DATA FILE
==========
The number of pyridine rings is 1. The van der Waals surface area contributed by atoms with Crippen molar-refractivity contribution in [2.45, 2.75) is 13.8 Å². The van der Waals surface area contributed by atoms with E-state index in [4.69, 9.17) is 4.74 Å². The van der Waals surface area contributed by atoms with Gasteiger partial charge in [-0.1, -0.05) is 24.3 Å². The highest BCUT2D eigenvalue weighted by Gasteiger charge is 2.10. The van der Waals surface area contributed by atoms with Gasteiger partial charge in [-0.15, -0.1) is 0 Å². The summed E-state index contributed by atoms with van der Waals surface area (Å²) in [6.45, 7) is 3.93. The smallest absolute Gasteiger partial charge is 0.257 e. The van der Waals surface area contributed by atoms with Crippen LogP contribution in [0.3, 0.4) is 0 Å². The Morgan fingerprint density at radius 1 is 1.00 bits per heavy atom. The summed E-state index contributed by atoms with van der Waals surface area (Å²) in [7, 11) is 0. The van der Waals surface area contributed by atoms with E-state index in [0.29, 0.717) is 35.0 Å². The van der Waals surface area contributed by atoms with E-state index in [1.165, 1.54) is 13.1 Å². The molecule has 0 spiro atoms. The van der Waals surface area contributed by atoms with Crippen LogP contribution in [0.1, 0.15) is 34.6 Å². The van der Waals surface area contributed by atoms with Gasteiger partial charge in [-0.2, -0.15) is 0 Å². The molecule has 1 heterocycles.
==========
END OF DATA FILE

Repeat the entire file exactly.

The number of pyridine rings is 1. The van der Waals surface area contributed by atoms with Crippen molar-refractivity contribution in [2.45, 2.75) is 13.8 Å². The van der Waals surface area contributed by atoms with E-state index in [4.69, 9.17) is 4.74 Å². The van der Waals surface area contributed by atoms with Gasteiger partial charge in [-0.1, -0.05) is 24.3 Å². The highest BCUT2D eigenvalue weighted by Gasteiger charge is 2.10. The van der Waals surface area contributed by atoms with Gasteiger partial charge in [-0.15, -0.1) is 0 Å². The summed E-state index contributed by atoms with van der Waals surface area (Å²) in [6.45, 7) is 3.93. The smallest absolute Gasteiger partial charge is 0.257 e. The van der Waals surface area contributed by atoms with Crippen LogP contribution in [0.3, 0.4) is 0 Å². The Morgan fingerprint density at radius 1 is 1.00 bits per heavy atom. The summed E-state index contributed by atoms with van der Waals surface area (Å²) in [7, 11) is 0. The van der Waals surface area contributed by atoms with E-state index in [0.29, 0.717) is 35.0 Å². The van der Waals surface area contributed by atoms with E-state index in [1.165, 1.54) is 13.1 Å². The molecule has 0 spiro atoms. The van der Waals surface area contributed by atoms with Crippen LogP contribution in [0.1, 0.15) is 34.6 Å². The van der Waals surface area contributed by atoms with Gasteiger partial charge in [-0.2, -0.15) is 0 Å². The molecule has 1 heterocycles.